Sing Sing Prison has been an infamous landmark in the Hudson Valley ever since it opened in 1825. Behind the tall, gray walls of this maximum-security prison near the Ossining train station live over 1,700 prisoners who have committed a wide variety of offenses, mostly drug-related and/or mostly violent. But every one of those prisoners has a life story. None of them set out in life to become a criminal, but a series of events led them down the wrong path that brought them to Sing Sing.
It was my privilege to work there as the Catholic Chaplain for 16 years. This was a unique experience that changed my life as I got to know them as human beings instead of just the perpetrators of crimes. I came to realize that “but for the grace of God,” any one of us could be behind those walls if we had been in similar situations without the coping skills we were given. As I told them repeatedly, I was not so concerned about what they had done, but about what they were doing with the rest of their lives, and my job was to help them become better persons before they were released back to society.
Many books have been written about Sing Sing, but usually from the perspective of a historian, a warden, a journalist, or a former corrections officer. I wrote Refuge in Hell to tell a different side of that story and help people see prisoners through my eyes, instead of through the eyes of a judge or a District Attorney or in newspaper headlines.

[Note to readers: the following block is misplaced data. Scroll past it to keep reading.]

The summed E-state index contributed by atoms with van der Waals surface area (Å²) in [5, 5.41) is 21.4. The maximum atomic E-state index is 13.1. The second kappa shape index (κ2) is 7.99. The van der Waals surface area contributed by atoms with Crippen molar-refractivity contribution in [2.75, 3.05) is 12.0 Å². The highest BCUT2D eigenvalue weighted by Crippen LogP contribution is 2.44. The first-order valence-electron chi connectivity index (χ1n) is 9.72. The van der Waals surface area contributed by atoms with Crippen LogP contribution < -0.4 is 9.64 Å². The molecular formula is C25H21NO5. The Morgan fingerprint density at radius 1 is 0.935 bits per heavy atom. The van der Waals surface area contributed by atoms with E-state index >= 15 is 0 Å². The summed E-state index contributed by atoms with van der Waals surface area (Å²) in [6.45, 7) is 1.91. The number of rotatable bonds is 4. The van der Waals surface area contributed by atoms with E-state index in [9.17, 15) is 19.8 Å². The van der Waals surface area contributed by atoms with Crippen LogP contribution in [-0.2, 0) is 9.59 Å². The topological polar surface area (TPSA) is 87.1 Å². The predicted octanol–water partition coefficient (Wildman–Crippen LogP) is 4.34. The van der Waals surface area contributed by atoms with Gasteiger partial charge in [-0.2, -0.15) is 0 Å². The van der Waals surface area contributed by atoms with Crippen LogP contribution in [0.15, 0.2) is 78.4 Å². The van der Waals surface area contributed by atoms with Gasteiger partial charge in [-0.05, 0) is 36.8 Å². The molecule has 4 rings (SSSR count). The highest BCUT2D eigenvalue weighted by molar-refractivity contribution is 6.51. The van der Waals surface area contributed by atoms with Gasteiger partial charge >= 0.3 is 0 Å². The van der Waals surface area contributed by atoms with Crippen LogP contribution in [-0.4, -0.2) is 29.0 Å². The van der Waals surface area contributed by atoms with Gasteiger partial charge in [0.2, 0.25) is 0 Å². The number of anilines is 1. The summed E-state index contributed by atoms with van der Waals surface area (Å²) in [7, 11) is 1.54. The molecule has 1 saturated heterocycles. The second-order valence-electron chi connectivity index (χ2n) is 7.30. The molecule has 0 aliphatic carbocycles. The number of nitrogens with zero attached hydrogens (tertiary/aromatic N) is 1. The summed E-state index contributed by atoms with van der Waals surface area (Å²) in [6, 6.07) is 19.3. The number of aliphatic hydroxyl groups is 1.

My book was never intended to be an exposé. I just wanted to give people a glimpse of what takes place behind the walls so they could see what their tax dollars are paying for. I feel that taxpayers are being ripped off by a system that is far more “corruptional” than “correctional.” The chapter called “Life in Hell” describes what life is like on a daily basis in Sing Sing, and it truly is hell on earth.
Refuge in Hell was published by Orbis Press at Maryknoll. It is available at the Maryknoll Bookstore in Ossining, as well as from Amazon in both book form and on Kindle.
Father Ron Lemmert began volunteering in the AIDS Unit at Sing Sing in 1988 and was appointed as Catholic Chaplain in 1995. He also served at the Westchester County Jail and at Bedford Hills Correctional Facility for women. He is currently the Catholic Chaplain at Phelps Hospital in Sleepy Hollow.